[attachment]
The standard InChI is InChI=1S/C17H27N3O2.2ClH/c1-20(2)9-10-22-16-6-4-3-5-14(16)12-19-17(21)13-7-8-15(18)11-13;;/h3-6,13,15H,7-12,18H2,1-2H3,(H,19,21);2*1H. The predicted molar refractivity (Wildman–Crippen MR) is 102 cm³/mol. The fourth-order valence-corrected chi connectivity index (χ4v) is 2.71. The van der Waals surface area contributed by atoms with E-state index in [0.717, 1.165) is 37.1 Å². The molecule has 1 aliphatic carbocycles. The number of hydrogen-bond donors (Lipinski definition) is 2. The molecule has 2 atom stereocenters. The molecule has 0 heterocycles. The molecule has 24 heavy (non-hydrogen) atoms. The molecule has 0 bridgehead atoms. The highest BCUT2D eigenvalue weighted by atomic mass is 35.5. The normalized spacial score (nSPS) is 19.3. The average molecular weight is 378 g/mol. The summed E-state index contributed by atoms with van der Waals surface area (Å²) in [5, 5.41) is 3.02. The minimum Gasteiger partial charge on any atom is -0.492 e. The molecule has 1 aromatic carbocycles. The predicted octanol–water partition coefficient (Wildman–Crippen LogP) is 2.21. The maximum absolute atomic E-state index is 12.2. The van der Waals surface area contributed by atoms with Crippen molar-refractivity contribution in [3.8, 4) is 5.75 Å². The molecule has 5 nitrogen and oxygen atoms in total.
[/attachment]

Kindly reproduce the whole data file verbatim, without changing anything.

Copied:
The standard InChI is InChI=1S/C17H27N3O2.2ClH/c1-20(2)9-10-22-16-6-4-3-5-14(16)12-19-17(21)13-7-8-15(18)11-13;;/h3-6,13,15H,7-12,18H2,1-2H3,(H,19,21);2*1H. The predicted molar refractivity (Wildman–Crippen MR) is 102 cm³/mol. The fourth-order valence-corrected chi connectivity index (χ4v) is 2.71. The van der Waals surface area contributed by atoms with E-state index in [0.717, 1.165) is 37.1 Å². The molecule has 1 aliphatic carbocycles. The number of hydrogen-bond donors (Lipinski definition) is 2. The molecule has 2 atom stereocenters. The molecule has 0 heterocycles. The molecule has 24 heavy (non-hydrogen) atoms. The molecule has 0 bridgehead atoms. The highest BCUT2D eigenvalue weighted by atomic mass is 35.5. The normalized spacial score (nSPS) is 19.3. The average molecular weight is 378 g/mol. The summed E-state index contributed by atoms with van der Waals surface area (Å²) in [5, 5.41) is 3.02. The minimum Gasteiger partial charge on any atom is -0.492 e. The molecule has 1 aromatic carbocycles. The predicted octanol–water partition coefficient (Wildman–Crippen LogP) is 2.21. The maximum absolute atomic E-state index is 12.2. The van der Waals surface area contributed by atoms with Crippen molar-refractivity contribution in [3.8, 4) is 5.75 Å². The molecule has 5 nitrogen and oxygen atoms in total.